Having a high AM vs an opponent having a low AM - either you played a great match offensively and terrible match defensively vs an opponent playing a terrible match in both regards or you played a great match offensively and defensively vs an opponent playing a good match in one or even both regards.

5. ### kandamrgamHall of Fame

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Good work Krosero, cant appreciate enough. Few points:

1. The subjectivity in determining what's a forced error and what's unforced is big deal here. To make the subjective part clear, think about it like this: if a player commits a FE its a decent error, while if he commits a UE then its a poor error from his side. Now apply the same distinction to winners. If a player hits a difficult winner (turning defense to offense) shouldn't we call it a good winner? And similarly a put-away winner as mediocre winner? Differentiating a poor error from a decent error is as subjective as differentiating good winner and mediocre winner.

a. Players like Nadal and Djoker would turn most decent FE into UE since their defense is good to reach the ball, hence it skews the result against their opponents.

b. To make matters worse, Wimbledon officials have an extremely lenient view on UE. That makes Wimbledon AMs so different.

If we get the distinction right, good. But it's not going to work that way. Sometimes I think, ok even though we don't have numbers on easy winners and good winners which would have been an asset, why should we disregard what we have, ie, FE and UE? Something is better than nothing right? Other times the whole subjectivity (as in case of Wimbledon matches) leads me to believe the exercise is pointless. I'm in two minds.

2. No metric is going to tell us the quality of the match. There is no substitute for watching. Stats only tell us how the point ended, not how it was won (or rather how the point was constructed). But this is one step closer, better than Winner-UE differential.

I will list a few drawbacks of AM (most of which others have already stated, especially Spicy Curry), but by no means I mean I'm attacking it. Just so that if it helps.. AM is a good step forward.

3. As others have said AM doesn't really help to gauge quality of modern tennis's grueling nature. It rather tells us how good the match was according to the classical definition of better tennis, ie it tells how well the players played aggressively. If we were all to agree that tennis is better won by playing aggressively and not forcing the opponent to play an error, then yes AM is a good measure. First, it's anti-clay. Clay is not won firing winners. Second, that's not the way tennis in general is moving forward very very unfortunately.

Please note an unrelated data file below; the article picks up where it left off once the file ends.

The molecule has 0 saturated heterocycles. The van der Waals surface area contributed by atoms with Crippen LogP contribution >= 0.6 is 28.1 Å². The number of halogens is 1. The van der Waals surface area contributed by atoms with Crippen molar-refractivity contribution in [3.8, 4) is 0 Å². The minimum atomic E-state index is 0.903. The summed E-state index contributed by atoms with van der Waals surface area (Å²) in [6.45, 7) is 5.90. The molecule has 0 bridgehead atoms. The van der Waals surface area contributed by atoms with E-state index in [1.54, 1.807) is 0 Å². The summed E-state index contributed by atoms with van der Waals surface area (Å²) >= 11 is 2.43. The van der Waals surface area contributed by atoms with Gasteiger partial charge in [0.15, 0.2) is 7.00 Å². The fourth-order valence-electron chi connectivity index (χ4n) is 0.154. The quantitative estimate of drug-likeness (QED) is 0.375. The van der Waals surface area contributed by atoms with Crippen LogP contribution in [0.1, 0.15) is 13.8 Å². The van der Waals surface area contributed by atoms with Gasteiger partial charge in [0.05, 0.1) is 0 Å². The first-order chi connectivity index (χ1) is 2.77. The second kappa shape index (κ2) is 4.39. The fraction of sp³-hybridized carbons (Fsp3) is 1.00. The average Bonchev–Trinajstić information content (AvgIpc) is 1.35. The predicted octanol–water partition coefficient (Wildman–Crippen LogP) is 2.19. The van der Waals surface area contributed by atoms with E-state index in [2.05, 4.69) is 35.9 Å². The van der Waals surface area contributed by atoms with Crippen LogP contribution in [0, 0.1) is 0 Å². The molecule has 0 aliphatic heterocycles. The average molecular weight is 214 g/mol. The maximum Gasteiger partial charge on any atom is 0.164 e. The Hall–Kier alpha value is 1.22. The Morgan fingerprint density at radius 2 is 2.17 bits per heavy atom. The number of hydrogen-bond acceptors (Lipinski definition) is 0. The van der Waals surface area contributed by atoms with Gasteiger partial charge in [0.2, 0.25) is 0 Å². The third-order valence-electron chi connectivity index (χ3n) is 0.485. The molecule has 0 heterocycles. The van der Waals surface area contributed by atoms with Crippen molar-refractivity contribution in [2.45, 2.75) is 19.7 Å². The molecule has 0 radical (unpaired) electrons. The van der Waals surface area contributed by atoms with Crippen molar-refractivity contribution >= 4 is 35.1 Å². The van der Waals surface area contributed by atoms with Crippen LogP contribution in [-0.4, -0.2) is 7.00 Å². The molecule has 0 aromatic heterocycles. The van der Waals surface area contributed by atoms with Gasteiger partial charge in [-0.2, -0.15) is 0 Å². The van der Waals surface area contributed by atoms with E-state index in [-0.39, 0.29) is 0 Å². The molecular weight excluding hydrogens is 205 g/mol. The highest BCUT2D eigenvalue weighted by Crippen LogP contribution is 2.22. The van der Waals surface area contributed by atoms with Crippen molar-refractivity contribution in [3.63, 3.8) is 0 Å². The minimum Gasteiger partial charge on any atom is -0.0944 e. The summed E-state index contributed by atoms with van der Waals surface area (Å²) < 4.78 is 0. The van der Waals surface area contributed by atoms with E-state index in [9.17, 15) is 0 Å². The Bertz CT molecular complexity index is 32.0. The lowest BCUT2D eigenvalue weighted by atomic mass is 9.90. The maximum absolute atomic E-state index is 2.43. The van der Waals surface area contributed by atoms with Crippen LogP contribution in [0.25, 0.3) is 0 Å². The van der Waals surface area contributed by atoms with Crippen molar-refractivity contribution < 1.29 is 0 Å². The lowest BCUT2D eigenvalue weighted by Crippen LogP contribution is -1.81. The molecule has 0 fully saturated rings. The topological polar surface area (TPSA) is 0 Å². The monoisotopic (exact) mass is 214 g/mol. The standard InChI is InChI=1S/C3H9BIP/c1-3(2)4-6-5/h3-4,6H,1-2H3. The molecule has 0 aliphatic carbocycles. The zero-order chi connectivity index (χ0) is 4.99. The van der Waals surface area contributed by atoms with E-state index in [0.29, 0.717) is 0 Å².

That takes me to the important point. AM is a good metric for matches before say, 1985. Previous eras agree with the logic of AM. The more physical the tennis gets the more AM is invalid. We can restrict it for the past?

4. I see that Federer's AMs have improved over the years since his peak years (04-07). Does that mean he is playing better today? Or did I get this wrong?

5. Match where AM is outright wrong

2010 London
Federer - 25.4%

2011 London
Federer - 48.2%

This suggests 2011 Nadal played better, that too against a much better Federer (as far as AM is concerned, not really speaking). Which is very wrong. Nadal played way way better in 2010. Though the Winner-UE differential states otherwise.

6. AM penalizing clay and defensive games

2011 Rome
Djokovic - 11.5%

One of the best matches on clay in recent times. Dont judge by AM, Nadal was really really high level and the match too. Yet CAM (combined AM) is 17%!!

7. Few matches were my AM doesn't go well with my subjective perception.

UO:

2013 - Nadal 22%, Djokovic 13%
2010 - Nadal 23%, Djokovic 16%
2011 - Djokovic 22%, Nadal 13%

AM suggests 2010 was the best, but my subjective memory tells me 2011 and 2013 were better. Cant argue here.

2007 WC
Federer - 33.1%

2008 WC
Federer - 30.3%

Again AM suggests 2007 was better. Personally I think 2008 had better shot making, rallies etc, overall a higher quality match.

8. Matches where AM doesn't reveal "levels" (point 2. basically)

The following two matches are very interesting. They are different yet similar.

2012 AO
Djokovic - 14.4%

This match was not the greatest in terms of shot making but it was the most brutal and for that one reason it was of very very high quality. The match didn't even happen on clay. Yet the CAM is just 25%!!

2005 AO
Safin - 19%
Federer - 20.8%

This was a very attacking match. And overall very high quality. Yet AM is not that really high because of the UEs that resulted out of the aggressive game. I dont think anybody will argue WC 2007 Final was better than AO 2005 Semi.